I want to do some proper posts about this sometime, but it's Saturday and I'm blogging for a few minutes while the boys play outside. So, some rather disjointed points about Nagorno. You might see these again if I get more organized.
1) Nagorno is beautiful. Though it's only about the size of Delaware, Nagorno contains tremendous variety. There's a piece that looks just like northern Italy. Another chunk that looks like one of the cooler, greener bits of New Mexico. The south is a flat fertile river valley; the east is rolling hills. Drive half an hour and you're in a new microclimate, but you can always see mountains and trees. It's nice.
Also, since Nagorno only has about 150,000 people, it's pretty empty. (By way of comparison, Delaware has around 800,000.) So, despite its size, there's an impression of spaciousness
Also-also, since Nagorno has almost no industry -- it all collapsed during the war -- the air is clean, there's not a lot of traffic on the roads, and the wildlife has come back in a big way. Maybe not so great if you live there, but makes it nice to visit.
2) Nagorno is melancholy. The region had something over 200,000 people in late Soviet times. But about a quarter of the population was Azeris, and they got driven out. The population then declined some more because of economic collapse... no industry, little business, the economy largely dependent on subsidies from outside. So people kept leaving.
They say that's tapering off, and the population is stabilizing. But it's still kind of a sad place. You see this most strongly in the town of Shusha, where maybe 5,000 Armenians live in a town that used to hold 25,000 Azeris. But the war has left marks all over... the rail line that used to run east to Baku, and that's now just a scar, the rails long since torn up; villages that obviously used to hold twice as many people as they do today; empty roads, rusting smokestacks. Outside the neat little capital, Stepanakert, there's a general air of not much going on.
Also, because Karabakh is beautiful, you can't help thinking of the people who were sent away. 50,000 Karabakh Azeris are in refugee camps on the hot, barren plains around Baku. They must miss their green mountains terribly.
3) Nagorno has no status. They formally declared independence from Azerbaijan in 1989, then declared themselves a sovereign nation in 1991. But only Armenia recognizes the first declaration, and nobody -- not even Armenia -- recognizes the second. So, the Karabakhtsi consider themselves a country, but nobody else does.
You need a visa to go there, and you have to stop at the border and check in. But it's pretty lackadaisical, and we had the strong impression we could have driven right past without much trouble.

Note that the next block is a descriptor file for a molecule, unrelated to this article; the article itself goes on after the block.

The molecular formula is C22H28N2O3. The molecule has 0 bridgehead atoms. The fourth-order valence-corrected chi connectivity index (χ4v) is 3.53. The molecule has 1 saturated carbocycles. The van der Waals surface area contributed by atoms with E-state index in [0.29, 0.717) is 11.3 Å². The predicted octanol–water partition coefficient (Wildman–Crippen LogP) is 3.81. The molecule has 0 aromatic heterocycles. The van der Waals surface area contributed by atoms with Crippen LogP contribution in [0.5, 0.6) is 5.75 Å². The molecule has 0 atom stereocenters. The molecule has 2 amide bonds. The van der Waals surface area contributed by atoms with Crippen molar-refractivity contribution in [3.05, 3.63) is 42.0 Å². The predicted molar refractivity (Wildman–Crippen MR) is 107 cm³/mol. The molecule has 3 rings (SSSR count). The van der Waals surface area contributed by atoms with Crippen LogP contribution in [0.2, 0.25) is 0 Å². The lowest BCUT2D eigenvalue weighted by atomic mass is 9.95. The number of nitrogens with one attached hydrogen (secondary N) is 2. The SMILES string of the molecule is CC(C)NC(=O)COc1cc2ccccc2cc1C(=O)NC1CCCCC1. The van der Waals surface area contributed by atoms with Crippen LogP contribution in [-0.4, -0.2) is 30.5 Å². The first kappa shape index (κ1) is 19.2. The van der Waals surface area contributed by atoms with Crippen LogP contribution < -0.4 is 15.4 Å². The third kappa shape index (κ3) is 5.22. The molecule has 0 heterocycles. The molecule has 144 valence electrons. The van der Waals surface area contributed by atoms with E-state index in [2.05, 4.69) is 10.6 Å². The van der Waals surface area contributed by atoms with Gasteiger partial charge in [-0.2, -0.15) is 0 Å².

4) Nagorno is safe. You can hike or drive around pretty freely. (They just put in their first hiking trail, which goes across the province from end to end... maybe three days walk, most of it up and down.) The war is long over, and there's not much crime. As long as you stay away from the border regions, it's safer than most places in the US.
5) Nagorno is dangerous. Two ways. First, the border regions are still full of mine fields, and there are a lot of soldiers pointing guns at each other. There is a steady trickle of deaths from border incidents -- mostly snipers, but also the occasional exchange of shellfire.
Second, Nagorno could still blow up. Easily. The war didn't result in a final settlement. The Armenians are very reluctant to give up what they won on the battlefield; the Azeris are not willing to accept the loss of nearly a fifth of their country. Armenia's victory was convincing, but now that the BTC pipeline is in place, the Azeris have almost $10 billlion per year to spend on whatever they want. And part of what they want is an expanded and improved military. Everyone thinks there'll be a window for settlement next year, after both countries have gone through a cycle of elections... but if it's not settled, there's a pretty good chance of another war.
Finally, we left liking Nagorno. Why? Well, we stayed at a little hotel in Stepanekert. And about half an hour on the road driving back, I realized that we were missing David's bear. I knew right away what had happened: he'd left it under the bed in the hotel, and we had missed it when we packed.
David loves that bear. Not as much as he loves his monkey -- the monkey is a magic monkey, which turned itself into a stuffed animal because it was lonely, whereas the stuffed bear has always been a stuffed bear -- but almost. So after we got home, we called the hotel (or had our nanny call the hotel, because nobody there had much English), and asked, did you find a bear? And they said, sure we found it -- and if you give us your address, we'll send it up to you.
Now, Stepanekert is six hours away by car, and the mail... well, the Armenian postal system is not all that, and one doubts the Karabakh one is better. So we were dubious.
But we were wrong. The hotel keepers gave the bear to a marshrutka driver -- the little van-buses are also the parcel post of the Caucasus -- and it went from hand to hand and arrived at our house just two days later.
So, good feelings towards Karabakh, and fingers crossed for a peaceful settlement.